Halloween Storytelling Tips

Halloween Storytelling

Last October my family and I went on holiday to a quaint town up in the Scottish Highlands where we went on a Halloween guided walk through the woods. It was truly magical, all the trees were illuminated with lights, there were spooky sound effects coming from the bushes and… a storytelling tent!

The storyteller had everyone hanging on her every word as she told us a eerie tale, she even had the grown ups sitting on the edge of their seats waiting to hear what happened next.

The age-old tradition of Storytelling is one of the most powerful tools we can use to open up a window of imagination and curiosity in a child’s mind and here’s why…

Why is Storytelling so important?

  • It nurtures their creativity skills with free-thinking. Children will be able to dream up what the characters and setting looks like in their mind as they won’t have the pictures in a book to rely on.
  • It allows children to explore different emotions in the safety of the story, like wonder, fear, empathy and courage. They will be more confident to express these feelings and approach difficult situations themselves in the future.
  • It improves listening and attention skills as children will be able to contribute to the oral retelling, possibly helping to change the course of the story events and it’s ending. There are more possibilities and outcomes than reading predefined words in a book.
  • You can incorporate familiar aspects of the child’s life into the story to bridge the gap between different cultures, places and ways of life. It gives them a much better understanding of the world.
  • Listening to story telling is a good model for children to tell their own stories. This develops and improves their speaking skills and sentence structure whilst building up a bank of exciting vocabulary and story language.

Make your child’s Halloween even more spook-tacular with our 6 scary storytelling tips and game ideas below.

  1. Go to town with facial expressions, hand gestures, different sounds and props to maintain their excitement and interest throughout the story.
  2. Don’t make the room too dark or the story too scary as you don’t want your child to have nightmares! Keep the light on slightly, get them to cuddle their favourite teddy for comfort and include silly skeletons and things to make them laugh.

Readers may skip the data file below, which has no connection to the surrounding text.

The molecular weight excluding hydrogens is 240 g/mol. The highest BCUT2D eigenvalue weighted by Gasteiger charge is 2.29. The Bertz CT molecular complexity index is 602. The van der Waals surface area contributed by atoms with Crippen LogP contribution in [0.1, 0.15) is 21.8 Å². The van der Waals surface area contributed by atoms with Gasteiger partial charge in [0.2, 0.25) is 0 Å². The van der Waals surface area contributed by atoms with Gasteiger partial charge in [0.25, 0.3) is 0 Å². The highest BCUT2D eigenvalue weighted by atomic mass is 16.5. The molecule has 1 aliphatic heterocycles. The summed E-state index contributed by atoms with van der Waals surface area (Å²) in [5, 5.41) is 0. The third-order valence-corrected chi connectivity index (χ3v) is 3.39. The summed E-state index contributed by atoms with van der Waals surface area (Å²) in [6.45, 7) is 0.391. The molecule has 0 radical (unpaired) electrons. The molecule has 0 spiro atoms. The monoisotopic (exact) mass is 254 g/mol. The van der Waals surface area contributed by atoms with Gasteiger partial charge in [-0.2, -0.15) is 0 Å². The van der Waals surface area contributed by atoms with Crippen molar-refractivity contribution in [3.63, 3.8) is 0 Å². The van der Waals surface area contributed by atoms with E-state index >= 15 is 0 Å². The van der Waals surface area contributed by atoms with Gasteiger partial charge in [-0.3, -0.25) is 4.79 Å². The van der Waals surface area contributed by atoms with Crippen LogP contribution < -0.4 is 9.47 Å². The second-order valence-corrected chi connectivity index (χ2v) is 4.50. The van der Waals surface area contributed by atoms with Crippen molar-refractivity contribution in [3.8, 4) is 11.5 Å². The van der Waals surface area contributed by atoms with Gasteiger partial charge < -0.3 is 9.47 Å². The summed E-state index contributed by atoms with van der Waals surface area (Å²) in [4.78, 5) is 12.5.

3. Make your child a drink of Halloween hot chocolate to snuggle up with while they’re listening to the story. All you need to do is add a pair of monster’s eyeballs to their cup (two marshmallows with chocolate buttons on the top!)
  4. Make a storytelling chair. This is one of my favourite activities to do because you can unleash your creativity and artistic flare. Decorate a chair by draping it in fabric (black is good for halloween with lots of cobwebs on it) and let different people take turns to sit in it to tell their stories from memory. It’s a good way to encourage little ones to have a go and build up confidence to speak in front of an audience.
  5. Play a storytelling game which lets your child, friends and family all make up a story together. Sit in a circle, where one person holds a torch and starts the beginning of the story with a sentence or two. Then pass the torch around the circle to continue the story and see what twists and turns happen along the way!
  6. Make Halloween story stones. Get your child to paint different characters and objects on each one (a pumpkin, a witch, a bat, a magic wand etc) and then rearrange them to tell stories out loud. If you don’t have any stones to hand, then drawing pictures on pieces of paper or card work just as well too.

Do you know any other ways to encourage story telling in your classroom or at home? Leave a comment in the box below!

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Published by

Hannah Angrave

Founder of Wriggly Readers, learning through play enthusiast and on a mission to make reading fun for 1 million children!

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